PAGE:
The modern American urge to use torture did not, of course, begin on September 12, 2001. It has roots that reach back to the beginning of the Cold War and a human rights policy riven with contradictions. Publicly, Washington opposed torture and led the world in drafting the United Nation’s Universal Declaration of Human Rights in 1948 and the Geneva Conventions in 1949. Simultaneously and secretly, however, the Central Intelligence Agency began developing ingenious new torture techniques in contravention of these same international conventions.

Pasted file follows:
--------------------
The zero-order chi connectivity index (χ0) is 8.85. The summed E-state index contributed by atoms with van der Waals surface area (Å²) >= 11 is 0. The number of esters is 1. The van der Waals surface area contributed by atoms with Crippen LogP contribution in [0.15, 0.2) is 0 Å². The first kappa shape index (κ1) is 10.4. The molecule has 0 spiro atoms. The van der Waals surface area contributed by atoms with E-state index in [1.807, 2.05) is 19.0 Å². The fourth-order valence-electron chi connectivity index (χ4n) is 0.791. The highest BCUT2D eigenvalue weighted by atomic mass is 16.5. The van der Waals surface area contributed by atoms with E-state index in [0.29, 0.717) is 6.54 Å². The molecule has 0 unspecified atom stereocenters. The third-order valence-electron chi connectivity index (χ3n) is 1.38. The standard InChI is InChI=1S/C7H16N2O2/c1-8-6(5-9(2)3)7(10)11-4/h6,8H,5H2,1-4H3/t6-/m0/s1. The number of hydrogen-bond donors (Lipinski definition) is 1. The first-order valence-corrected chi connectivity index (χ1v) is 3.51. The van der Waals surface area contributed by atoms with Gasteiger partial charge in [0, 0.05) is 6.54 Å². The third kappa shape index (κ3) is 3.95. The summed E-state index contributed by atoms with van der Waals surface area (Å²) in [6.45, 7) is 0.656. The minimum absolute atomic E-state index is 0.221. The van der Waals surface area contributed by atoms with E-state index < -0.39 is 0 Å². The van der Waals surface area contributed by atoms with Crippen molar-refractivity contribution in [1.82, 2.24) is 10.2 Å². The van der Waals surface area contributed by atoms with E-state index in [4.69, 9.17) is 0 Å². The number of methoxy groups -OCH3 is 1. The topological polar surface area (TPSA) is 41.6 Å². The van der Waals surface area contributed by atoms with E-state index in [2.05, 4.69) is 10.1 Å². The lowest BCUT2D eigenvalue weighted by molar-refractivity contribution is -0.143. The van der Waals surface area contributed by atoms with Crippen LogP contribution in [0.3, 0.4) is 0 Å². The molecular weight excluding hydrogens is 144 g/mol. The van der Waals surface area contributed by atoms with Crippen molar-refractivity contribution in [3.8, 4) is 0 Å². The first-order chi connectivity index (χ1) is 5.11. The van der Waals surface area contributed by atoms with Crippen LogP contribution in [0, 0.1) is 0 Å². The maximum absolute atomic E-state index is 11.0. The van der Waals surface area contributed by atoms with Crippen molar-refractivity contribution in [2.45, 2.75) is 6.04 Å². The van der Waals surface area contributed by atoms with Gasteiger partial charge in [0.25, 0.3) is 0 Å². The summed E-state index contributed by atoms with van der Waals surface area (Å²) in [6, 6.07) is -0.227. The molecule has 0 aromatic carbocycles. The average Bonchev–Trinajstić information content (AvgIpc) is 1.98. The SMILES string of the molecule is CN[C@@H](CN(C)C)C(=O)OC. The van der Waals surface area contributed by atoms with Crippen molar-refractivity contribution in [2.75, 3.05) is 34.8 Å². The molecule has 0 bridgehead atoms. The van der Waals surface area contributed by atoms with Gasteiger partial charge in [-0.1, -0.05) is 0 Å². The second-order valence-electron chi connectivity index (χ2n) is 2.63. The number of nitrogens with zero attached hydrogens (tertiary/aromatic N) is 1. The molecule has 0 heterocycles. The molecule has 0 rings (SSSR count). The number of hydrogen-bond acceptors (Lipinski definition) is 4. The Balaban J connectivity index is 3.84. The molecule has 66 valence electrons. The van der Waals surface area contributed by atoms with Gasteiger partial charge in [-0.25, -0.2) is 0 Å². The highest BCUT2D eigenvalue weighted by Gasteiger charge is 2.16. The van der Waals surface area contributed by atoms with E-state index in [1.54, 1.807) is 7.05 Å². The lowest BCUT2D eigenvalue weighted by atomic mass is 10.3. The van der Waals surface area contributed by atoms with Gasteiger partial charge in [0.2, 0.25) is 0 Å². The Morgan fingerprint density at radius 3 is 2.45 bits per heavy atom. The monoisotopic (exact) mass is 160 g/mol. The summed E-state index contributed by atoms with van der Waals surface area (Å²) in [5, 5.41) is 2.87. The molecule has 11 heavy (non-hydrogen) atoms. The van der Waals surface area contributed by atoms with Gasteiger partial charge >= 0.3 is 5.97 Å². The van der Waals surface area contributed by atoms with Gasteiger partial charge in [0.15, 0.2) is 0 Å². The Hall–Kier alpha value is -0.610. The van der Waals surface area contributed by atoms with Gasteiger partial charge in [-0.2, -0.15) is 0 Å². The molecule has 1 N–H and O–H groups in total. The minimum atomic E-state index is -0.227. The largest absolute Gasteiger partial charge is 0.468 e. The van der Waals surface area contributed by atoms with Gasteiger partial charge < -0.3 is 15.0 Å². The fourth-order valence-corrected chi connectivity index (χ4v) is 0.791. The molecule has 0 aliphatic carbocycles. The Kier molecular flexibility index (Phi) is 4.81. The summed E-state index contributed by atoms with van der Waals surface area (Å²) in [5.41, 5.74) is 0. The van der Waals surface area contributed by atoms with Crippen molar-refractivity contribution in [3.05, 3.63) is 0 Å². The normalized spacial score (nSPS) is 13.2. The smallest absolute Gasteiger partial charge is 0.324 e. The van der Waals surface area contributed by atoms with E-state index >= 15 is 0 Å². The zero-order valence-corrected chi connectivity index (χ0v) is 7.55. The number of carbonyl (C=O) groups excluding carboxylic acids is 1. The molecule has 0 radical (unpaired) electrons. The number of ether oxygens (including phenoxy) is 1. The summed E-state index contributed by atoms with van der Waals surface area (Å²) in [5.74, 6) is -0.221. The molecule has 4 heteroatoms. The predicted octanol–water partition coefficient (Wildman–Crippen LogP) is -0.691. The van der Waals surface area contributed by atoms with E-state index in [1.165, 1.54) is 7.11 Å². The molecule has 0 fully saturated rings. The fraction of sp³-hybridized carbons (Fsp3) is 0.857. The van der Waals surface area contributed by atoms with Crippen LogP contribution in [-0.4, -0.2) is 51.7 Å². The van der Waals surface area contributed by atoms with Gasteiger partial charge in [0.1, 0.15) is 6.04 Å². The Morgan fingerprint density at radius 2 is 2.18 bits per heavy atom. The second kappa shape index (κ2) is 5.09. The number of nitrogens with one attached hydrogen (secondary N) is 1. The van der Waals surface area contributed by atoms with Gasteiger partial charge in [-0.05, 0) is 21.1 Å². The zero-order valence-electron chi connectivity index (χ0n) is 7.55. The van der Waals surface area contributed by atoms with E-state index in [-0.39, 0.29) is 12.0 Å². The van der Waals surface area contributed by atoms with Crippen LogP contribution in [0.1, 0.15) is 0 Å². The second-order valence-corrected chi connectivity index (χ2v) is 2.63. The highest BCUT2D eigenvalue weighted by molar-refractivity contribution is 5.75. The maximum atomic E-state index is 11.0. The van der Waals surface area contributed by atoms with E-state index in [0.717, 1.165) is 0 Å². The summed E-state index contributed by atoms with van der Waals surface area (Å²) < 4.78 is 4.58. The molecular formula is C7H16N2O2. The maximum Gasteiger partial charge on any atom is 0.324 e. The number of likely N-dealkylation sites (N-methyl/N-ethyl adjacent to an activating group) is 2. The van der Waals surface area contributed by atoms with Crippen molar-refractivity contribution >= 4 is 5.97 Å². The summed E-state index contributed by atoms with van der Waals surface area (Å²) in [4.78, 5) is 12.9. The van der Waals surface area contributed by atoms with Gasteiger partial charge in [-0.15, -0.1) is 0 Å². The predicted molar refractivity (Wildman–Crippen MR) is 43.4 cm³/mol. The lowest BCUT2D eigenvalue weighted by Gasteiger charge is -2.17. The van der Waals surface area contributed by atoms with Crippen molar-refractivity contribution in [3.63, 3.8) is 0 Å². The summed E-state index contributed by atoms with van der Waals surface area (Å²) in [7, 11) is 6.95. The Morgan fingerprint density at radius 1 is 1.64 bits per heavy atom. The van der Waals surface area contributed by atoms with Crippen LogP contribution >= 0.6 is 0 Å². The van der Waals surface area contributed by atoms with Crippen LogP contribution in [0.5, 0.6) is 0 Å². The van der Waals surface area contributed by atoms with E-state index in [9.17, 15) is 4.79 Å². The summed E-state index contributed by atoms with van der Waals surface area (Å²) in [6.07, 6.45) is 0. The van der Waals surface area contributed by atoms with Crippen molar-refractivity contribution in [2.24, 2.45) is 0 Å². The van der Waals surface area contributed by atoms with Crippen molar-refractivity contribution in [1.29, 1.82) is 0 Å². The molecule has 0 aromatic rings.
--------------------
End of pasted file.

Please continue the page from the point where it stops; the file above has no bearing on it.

From 1950 to 1962, the CIA led a secret research effort to crack the code of human consciousness, a veritable Manhattan project of the mind with two findings foundational to a new form of psychological torture. In the early 1950s, while collaborating with the CIA, famed Canadian psychologist Dr. Donald Hebb discovered that, using goggles, gloves, and earmuffs, he could induce a state akin to psychosis among student volunteers by depriving them of sensory stimulation. Simultaneously, two eminent physicians at Cornell University Medical Center, also working with the Agency, found that the most devastating torture technique used by the KGB, the Soviet secret police, involved simply forcing victims to stand for days at a time, while legs swelled painfully and hallucinations began.